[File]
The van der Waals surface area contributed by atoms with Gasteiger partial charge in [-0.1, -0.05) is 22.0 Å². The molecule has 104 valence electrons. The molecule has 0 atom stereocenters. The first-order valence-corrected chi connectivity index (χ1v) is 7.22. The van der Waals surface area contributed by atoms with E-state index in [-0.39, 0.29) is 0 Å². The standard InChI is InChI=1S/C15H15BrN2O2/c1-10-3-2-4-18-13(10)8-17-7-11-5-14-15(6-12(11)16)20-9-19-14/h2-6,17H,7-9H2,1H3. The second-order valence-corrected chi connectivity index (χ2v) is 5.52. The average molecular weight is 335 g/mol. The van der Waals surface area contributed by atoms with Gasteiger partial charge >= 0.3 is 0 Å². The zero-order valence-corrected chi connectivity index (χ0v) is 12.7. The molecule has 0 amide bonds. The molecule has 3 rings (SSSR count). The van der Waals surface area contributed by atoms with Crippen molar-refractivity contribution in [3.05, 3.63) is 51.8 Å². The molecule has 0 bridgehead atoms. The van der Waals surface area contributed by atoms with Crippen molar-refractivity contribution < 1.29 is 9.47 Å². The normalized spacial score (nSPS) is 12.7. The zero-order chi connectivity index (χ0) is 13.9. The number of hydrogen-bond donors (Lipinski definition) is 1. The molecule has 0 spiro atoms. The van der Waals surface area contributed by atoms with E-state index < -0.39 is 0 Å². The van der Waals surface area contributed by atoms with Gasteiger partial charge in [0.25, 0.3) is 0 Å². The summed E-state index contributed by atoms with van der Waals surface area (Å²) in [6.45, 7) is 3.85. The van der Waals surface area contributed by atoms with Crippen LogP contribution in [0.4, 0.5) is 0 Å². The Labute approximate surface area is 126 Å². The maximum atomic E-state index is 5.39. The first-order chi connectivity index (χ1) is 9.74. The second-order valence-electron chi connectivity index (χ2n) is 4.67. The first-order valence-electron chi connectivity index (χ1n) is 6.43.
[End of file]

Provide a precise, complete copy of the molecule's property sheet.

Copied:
The van der Waals surface area contributed by atoms with Gasteiger partial charge in [-0.1, -0.05) is 22.0 Å². The molecule has 104 valence electrons. The molecule has 0 atom stereocenters. The first-order valence-corrected chi connectivity index (χ1v) is 7.22. The van der Waals surface area contributed by atoms with E-state index in [-0.39, 0.29) is 0 Å². The standard InChI is InChI=1S/C15H15BrN2O2/c1-10-3-2-4-18-13(10)8-17-7-11-5-14-15(6-12(11)16)20-9-19-14/h2-6,17H,7-9H2,1H3. The second-order valence-corrected chi connectivity index (χ2v) is 5.52. The average molecular weight is 335 g/mol. The van der Waals surface area contributed by atoms with Gasteiger partial charge >= 0.3 is 0 Å². The zero-order valence-corrected chi connectivity index (χ0v) is 12.7. The molecule has 0 amide bonds. The molecule has 3 rings (SSSR count). The van der Waals surface area contributed by atoms with Crippen molar-refractivity contribution in [3.05, 3.63) is 51.8 Å². The molecule has 0 bridgehead atoms. The van der Waals surface area contributed by atoms with Crippen molar-refractivity contribution < 1.29 is 9.47 Å². The normalized spacial score (nSPS) is 12.7. The zero-order chi connectivity index (χ0) is 13.9. The number of hydrogen-bond donors (Lipinski definition) is 1. The molecule has 0 spiro atoms. The van der Waals surface area contributed by atoms with E-state index < -0.39 is 0 Å². The van der Waals surface area contributed by atoms with Gasteiger partial charge in [0.25, 0.3) is 0 Å². The summed E-state index contributed by atoms with van der Waals surface area (Å²) in [6.45, 7) is 3.85. The van der Waals surface area contributed by atoms with Crippen LogP contribution in [0.4, 0.5) is 0 Å². The Labute approximate surface area is 126 Å². The maximum atomic E-state index is 5.39. The first-order chi connectivity index (χ1) is 9.74. The second-order valence-electron chi connectivity index (χ2n) is 4.67. The first-order valence-electron chi connectivity index (χ1n) is 6.43.